Sandoval and McOsker both say the city needs more affordable housing and expanded mental health services. But they differ on the city’s controversial anti-encampment law, which prohibits tents from going up near schools, daycare centers and other facilities.

That law allows council members to designate certain locations — libraries, senior centers, freeway overpasses — as off limits to camping. It also requires that sidewalks provide 36 inches of clearance for wheelchair users.

McOsker said he would be open to changing the law so that it’s applied evenly throughout the city, not on a district-by-district basis. He also defended the idea that sidewalks should be kept clear in certain locations, such as at schools.


Sandoval contends the anti-encampment law criminalizes homelessness and was “rushed” to approval last year. She said she was homeless herself at one point, and therefore has a deeper understanding of the issue. Sandoval said she would seek to amend the anti-encampment law, but has not provided details on how she would change it.

California’s 2022 election ballot includes races for governor, attorney general, Legislature and Congress, local contests and statewide propositions.

Nov. 1, 2022



Sandoval has picked up support from figures across the ideological spectrum, ranging from former City Atty. Carmen Trutanich, who served from 2009 to 2013, to Councilmember-elect Eunisses Hernandez, who has called for the defunding or outright abolition of law enforcement agencies.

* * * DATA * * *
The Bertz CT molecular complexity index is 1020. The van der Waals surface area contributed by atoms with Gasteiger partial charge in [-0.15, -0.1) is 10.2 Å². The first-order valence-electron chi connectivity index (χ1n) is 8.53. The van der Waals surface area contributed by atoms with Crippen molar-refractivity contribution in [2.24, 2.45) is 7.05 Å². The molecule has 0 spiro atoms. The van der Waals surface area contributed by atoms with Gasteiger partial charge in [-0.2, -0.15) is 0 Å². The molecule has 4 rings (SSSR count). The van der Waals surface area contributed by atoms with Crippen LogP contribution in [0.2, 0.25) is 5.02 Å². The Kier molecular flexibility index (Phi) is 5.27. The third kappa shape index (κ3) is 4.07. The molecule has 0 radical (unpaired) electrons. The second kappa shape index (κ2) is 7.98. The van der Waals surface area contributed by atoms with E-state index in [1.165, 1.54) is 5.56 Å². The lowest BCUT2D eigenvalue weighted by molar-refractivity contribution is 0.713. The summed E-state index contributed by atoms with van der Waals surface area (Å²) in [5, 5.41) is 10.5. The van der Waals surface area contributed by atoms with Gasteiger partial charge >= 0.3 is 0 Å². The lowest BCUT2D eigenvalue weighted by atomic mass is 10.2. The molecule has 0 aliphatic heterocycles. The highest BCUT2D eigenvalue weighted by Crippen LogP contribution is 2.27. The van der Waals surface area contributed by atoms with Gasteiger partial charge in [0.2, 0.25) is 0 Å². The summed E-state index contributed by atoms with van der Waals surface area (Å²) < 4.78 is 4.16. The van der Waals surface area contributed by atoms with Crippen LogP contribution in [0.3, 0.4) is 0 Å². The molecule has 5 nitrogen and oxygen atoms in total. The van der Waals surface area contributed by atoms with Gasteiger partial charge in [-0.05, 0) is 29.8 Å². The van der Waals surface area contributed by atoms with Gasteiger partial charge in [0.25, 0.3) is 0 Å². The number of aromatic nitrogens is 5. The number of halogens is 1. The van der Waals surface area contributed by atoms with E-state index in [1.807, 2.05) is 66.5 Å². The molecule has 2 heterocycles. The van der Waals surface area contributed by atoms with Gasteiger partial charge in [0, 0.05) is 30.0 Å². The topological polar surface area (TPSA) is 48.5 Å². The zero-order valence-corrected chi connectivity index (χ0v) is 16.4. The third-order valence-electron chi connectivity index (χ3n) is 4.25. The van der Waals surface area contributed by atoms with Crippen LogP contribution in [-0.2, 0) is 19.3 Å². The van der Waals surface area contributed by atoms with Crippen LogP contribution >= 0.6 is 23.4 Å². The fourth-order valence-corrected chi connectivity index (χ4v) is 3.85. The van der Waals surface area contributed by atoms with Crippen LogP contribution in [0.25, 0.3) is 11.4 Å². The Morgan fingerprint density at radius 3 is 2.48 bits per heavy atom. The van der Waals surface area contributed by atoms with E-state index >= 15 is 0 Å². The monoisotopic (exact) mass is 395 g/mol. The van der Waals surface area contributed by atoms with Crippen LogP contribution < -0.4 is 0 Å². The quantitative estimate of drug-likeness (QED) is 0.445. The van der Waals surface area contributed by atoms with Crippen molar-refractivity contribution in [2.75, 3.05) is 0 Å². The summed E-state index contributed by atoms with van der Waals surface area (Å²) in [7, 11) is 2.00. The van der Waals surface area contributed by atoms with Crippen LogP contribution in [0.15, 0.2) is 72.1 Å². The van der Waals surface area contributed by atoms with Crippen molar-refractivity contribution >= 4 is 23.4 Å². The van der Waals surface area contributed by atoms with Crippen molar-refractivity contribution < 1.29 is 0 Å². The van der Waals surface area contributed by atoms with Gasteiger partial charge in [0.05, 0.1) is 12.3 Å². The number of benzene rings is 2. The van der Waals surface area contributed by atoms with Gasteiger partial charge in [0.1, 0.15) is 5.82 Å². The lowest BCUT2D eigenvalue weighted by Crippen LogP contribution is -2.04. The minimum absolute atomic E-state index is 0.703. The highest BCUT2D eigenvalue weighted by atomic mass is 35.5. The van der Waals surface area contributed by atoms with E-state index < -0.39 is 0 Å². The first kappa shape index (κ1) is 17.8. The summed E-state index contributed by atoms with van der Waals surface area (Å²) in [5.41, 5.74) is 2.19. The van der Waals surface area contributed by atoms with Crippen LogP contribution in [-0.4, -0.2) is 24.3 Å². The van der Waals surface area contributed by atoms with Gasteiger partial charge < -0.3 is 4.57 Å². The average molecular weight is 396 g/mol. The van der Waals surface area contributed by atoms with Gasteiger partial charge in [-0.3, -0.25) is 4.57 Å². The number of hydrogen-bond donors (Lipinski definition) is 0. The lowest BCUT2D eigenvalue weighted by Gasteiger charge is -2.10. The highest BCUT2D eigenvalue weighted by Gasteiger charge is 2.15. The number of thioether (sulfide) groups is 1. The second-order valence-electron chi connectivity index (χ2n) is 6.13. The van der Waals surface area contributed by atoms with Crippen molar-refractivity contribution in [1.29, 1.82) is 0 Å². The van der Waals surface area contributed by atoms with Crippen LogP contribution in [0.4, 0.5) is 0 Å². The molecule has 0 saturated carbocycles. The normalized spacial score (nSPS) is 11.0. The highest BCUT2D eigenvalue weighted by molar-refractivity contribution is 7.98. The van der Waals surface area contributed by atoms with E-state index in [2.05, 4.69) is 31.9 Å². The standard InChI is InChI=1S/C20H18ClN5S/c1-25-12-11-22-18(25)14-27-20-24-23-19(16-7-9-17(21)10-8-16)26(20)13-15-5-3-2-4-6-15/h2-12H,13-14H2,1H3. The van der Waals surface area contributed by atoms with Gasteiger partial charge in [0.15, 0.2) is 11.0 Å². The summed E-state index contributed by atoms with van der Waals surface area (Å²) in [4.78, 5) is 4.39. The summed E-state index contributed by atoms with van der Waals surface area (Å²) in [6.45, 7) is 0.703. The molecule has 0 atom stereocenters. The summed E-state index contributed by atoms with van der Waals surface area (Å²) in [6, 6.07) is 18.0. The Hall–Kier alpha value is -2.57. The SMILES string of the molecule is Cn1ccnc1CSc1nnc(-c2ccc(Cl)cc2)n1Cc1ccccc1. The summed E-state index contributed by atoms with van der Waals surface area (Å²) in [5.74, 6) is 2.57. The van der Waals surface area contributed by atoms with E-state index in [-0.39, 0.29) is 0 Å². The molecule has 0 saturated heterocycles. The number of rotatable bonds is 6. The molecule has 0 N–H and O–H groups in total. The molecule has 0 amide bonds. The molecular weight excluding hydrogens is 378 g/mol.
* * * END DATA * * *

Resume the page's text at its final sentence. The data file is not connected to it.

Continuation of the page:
Sandoval is also backed by the two other candidates who ran for the seat in June — businessman Anthony Santich and environmental activist Bryant Odega.

However, because of the wage theft case, Sandoval lost the endorsements of groups that represent and support immigrants, teachers, the working poor, women candidates and others.


McOsker has endorsements from the California Democratic Party and an array of labor groups, including the International Longshore and Warehouse Union Locals 13, 63 and 94. He has the backing of the city’s police and firefighter unions and Unite Here Local 11, which represents hotel and restaurant workers.

The Spanish-language newspaper La Opinión has endorsed McOsker, as has Mayor Eric Garcetti and a majority of the City Council, including Buscaino. The Times editorial board, which operates separately from the newsroom, rescinded its endorsement of Sandoval over the wage cases and backed McOsker instead.


Past coverage

Two workers at a restaurant opened by L.A. City Council candidate Danielle Sandoval were owed $9,236 in pay, officials said. They received $5,052.